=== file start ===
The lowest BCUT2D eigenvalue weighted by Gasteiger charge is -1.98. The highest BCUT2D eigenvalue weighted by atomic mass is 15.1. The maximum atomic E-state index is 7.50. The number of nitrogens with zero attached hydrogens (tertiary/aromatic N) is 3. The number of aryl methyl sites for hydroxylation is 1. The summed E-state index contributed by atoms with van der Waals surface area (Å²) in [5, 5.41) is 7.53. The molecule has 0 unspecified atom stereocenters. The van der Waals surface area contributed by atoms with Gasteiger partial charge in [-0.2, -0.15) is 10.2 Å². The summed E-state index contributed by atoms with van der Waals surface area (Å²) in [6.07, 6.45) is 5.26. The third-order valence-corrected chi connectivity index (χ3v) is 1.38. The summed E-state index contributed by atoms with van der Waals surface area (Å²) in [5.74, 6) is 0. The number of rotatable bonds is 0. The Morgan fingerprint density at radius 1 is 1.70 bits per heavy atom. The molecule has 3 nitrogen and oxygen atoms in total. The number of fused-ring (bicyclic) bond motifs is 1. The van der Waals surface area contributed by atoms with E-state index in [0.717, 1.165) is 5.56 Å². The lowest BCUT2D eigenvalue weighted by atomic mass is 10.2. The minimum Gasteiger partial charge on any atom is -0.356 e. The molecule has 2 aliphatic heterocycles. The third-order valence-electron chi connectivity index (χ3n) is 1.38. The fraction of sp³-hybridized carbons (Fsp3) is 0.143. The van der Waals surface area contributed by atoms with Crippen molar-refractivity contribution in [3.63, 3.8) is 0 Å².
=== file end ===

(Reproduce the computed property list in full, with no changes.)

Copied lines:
The lowest BCUT2D eigenvalue weighted by Gasteiger charge is -1.98. The highest BCUT2D eigenvalue weighted by atomic mass is 15.1. The maximum atomic E-state index is 7.50. The number of nitrogens with zero attached hydrogens (tertiary/aromatic N) is 3. The number of aryl methyl sites for hydroxylation is 1. The summed E-state index contributed by atoms with van der Waals surface area (Å²) in [5, 5.41) is 7.53. The molecule has 0 unspecified atom stereocenters. The van der Waals surface area contributed by atoms with Gasteiger partial charge in [-0.2, -0.15) is 10.2 Å². The summed E-state index contributed by atoms with van der Waals surface area (Å²) in [6.07, 6.45) is 5.26. The third-order valence-corrected chi connectivity index (χ3v) is 1.38. The summed E-state index contributed by atoms with van der Waals surface area (Å²) in [5.74, 6) is 0. The number of rotatable bonds is 0. The Morgan fingerprint density at radius 1 is 1.70 bits per heavy atom. The molecule has 3 nitrogen and oxygen atoms in total. The number of fused-ring (bicyclic) bond motifs is 1. The van der Waals surface area contributed by atoms with E-state index in [0.717, 1.165) is 5.56 Å². The lowest BCUT2D eigenvalue weighted by atomic mass is 10.2. The minimum Gasteiger partial charge on any atom is -0.356 e. The molecule has 2 aliphatic heterocycles. The third-order valence-electron chi connectivity index (χ3n) is 1.38. The fraction of sp³-hybridized carbons (Fsp3) is 0.143. The van der Waals surface area contributed by atoms with Crippen molar-refractivity contribution in [3.63, 3.8) is 0 Å².